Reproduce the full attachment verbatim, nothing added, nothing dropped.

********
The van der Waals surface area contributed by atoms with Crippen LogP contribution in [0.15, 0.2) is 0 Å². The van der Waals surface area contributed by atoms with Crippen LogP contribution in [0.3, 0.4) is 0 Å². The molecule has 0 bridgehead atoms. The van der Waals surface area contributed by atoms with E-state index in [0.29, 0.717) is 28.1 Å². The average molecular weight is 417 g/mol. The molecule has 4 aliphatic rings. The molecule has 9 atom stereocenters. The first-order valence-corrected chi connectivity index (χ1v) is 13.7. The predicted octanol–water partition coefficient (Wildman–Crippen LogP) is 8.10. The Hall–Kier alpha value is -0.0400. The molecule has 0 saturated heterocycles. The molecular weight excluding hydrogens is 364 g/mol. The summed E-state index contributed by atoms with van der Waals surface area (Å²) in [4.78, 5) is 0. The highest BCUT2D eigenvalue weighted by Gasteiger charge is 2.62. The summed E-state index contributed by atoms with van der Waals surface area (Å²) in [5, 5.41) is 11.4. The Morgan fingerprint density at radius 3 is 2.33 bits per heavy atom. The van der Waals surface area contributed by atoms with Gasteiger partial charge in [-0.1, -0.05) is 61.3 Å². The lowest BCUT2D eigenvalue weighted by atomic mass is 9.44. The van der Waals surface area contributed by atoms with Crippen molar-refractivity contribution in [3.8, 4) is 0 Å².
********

The van der Waals surface area contributed by atoms with Crippen LogP contribution in [0.15, 0.2) is 0 Å². The van der Waals surface area contributed by atoms with Crippen LogP contribution in [0.3, 0.4) is 0 Å². The molecule has 0 bridgehead atoms. The van der Waals surface area contributed by atoms with E-state index in [0.29, 0.717) is 28.1 Å². The average molecular weight is 417 g/mol. The molecule has 4 aliphatic rings. The molecule has 9 atom stereocenters. The first-order valence-corrected chi connectivity index (χ1v) is 13.7. The predicted octanol–water partition coefficient (Wildman–Crippen LogP) is 8.10. The Hall–Kier alpha value is -0.0400. The molecule has 0 saturated heterocycles. The molecular weight excluding hydrogens is 364 g/mol. The summed E-state index contributed by atoms with van der Waals surface area (Å²) in [4.78, 5) is 0. The highest BCUT2D eigenvalue weighted by Gasteiger charge is 2.62. The summed E-state index contributed by atoms with van der Waals surface area (Å²) in [5, 5.41) is 11.4. The Morgan fingerprint density at radius 3 is 2.33 bits per heavy atom. The van der Waals surface area contributed by atoms with Gasteiger partial charge in [-0.1, -0.05) is 61.3 Å². The lowest BCUT2D eigenvalue weighted by atomic mass is 9.44. The van der Waals surface area contributed by atoms with Crippen molar-refractivity contribution in [3.8, 4) is 0 Å².